Isosceles triangles are special and because of that there are unique relationships that involve their internal line segments. Consider isosceles triangle

*ABC *in Figure 1.

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**Figure 1 ***An isosceles triangle with a median.*

With a median drawn from the vertex to the base, *BC* , it can be proven that Δ *BAX* ≅ Δ *CAX*, which leads to several important theorems.

*Theorem 32:* If two sides of a triangle are equal, then the angles opposite those sides are also equal.

*Theorem 33:* If *a triangle is equilateral, then it is also equiangular. *

*Theorem 34:* If two angles of *a triangle are equal, then the sides opposite these angles are also equal. *

*Theorem 35:* If a triangle is equiangular, then it is also equilateral.

**Example 1:** Figure has Δ *QRS* with *QR* = *QS.* If *m* ∠ *Q* = 50°, find *m* ∠ *R* and *m* ∠ *S.*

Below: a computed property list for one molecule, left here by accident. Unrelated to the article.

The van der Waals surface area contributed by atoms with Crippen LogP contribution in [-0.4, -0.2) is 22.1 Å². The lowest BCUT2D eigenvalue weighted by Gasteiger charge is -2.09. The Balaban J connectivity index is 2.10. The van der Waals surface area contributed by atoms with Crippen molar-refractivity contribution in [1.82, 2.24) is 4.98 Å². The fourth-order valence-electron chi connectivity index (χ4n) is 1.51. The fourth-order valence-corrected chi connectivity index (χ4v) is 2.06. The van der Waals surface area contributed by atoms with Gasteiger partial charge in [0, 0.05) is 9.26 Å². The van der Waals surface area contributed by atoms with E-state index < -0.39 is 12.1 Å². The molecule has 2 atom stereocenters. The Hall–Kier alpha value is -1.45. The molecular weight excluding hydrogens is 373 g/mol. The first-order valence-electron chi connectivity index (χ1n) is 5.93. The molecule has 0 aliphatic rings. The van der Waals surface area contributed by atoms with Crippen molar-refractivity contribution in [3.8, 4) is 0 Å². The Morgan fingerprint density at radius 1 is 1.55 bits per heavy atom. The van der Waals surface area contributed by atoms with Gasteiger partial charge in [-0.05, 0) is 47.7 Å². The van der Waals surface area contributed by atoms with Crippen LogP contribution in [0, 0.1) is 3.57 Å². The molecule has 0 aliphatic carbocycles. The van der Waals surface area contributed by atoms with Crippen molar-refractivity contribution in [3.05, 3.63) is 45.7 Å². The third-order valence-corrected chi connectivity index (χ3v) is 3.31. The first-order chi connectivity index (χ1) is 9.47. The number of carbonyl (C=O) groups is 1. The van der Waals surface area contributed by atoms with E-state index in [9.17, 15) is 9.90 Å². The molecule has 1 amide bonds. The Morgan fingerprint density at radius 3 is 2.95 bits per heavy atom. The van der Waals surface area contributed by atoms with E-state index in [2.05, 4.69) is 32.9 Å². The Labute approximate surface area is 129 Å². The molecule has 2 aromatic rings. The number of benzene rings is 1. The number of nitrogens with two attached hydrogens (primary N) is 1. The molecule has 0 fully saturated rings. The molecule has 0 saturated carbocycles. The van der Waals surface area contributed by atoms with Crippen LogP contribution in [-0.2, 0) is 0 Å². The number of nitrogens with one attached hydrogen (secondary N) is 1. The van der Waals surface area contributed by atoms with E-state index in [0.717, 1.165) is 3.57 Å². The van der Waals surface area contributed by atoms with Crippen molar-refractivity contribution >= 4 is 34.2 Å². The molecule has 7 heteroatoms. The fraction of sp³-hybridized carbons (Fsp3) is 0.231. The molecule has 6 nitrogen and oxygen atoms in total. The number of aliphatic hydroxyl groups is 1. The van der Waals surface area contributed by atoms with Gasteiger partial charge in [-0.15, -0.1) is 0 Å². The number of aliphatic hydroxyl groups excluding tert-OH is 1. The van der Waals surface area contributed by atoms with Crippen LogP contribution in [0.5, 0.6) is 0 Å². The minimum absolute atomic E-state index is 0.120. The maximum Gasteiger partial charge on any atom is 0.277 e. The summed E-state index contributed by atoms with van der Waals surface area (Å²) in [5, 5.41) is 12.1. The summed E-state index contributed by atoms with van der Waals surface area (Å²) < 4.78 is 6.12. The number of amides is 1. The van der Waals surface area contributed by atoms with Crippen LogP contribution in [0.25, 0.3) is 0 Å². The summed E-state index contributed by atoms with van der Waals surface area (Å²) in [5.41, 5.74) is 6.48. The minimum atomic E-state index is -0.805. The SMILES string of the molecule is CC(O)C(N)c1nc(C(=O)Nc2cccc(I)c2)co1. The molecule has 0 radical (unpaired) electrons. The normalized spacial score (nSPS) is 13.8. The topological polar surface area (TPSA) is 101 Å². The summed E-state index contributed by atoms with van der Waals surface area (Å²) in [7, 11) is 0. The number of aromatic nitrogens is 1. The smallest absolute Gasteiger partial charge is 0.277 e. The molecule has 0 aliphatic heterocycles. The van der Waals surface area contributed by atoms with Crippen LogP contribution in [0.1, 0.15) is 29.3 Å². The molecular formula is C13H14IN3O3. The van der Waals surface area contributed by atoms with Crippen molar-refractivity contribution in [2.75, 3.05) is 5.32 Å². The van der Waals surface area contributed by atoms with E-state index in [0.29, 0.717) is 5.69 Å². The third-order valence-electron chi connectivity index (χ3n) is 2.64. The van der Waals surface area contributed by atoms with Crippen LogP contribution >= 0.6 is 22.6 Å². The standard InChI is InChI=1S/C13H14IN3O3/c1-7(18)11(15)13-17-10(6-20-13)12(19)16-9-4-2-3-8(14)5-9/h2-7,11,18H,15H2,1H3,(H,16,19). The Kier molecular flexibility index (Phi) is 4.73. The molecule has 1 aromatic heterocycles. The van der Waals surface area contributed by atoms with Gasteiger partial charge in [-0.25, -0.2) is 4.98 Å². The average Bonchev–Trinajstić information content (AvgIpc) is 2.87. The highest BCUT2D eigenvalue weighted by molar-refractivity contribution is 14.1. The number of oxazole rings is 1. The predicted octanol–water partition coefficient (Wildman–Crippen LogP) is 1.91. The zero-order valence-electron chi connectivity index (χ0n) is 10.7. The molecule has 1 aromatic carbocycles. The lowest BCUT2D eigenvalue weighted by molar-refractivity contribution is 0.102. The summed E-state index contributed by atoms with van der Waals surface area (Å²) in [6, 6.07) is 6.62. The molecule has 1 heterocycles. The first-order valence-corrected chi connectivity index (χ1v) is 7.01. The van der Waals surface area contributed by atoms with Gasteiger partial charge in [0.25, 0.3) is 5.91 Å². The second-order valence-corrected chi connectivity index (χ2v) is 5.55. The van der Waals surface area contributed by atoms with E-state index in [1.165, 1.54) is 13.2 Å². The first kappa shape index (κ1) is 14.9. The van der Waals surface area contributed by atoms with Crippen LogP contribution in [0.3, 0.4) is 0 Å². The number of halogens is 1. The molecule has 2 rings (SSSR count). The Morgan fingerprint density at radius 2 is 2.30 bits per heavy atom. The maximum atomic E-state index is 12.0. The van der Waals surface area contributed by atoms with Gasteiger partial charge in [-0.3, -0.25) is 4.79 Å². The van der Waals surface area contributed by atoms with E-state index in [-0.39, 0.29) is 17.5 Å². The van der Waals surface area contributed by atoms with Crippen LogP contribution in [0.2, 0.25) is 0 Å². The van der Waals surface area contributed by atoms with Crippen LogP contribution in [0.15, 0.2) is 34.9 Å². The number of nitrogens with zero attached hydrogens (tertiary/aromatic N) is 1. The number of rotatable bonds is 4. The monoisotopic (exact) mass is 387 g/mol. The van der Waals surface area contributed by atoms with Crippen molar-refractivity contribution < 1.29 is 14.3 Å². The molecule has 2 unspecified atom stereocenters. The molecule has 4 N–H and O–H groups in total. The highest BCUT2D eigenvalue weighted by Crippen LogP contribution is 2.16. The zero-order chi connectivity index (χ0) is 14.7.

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**Figure 2 **An isosceles triangle with a specified vertex angle.** **

Because *m* ∠ *Q* + *m* ∠ *R* + *m* ∠ *S* = 180°, and because *QR* = *QS* implies that *m* ∠ *R* = *m* ∠ *S*,

**Example 2:** Figure 3 has Δ *ABC* with *m* ∠ *A* = *m* ∠ *B* = *m* ∠ *C*, and *AB* = 6. Find *BC* and *AC.*

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**Figure 3 ***An equiangular triangle with a specified side.*

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Because the triangle is equiangular, it is also equilateral. Therefore, *BC* = *AC* = 6.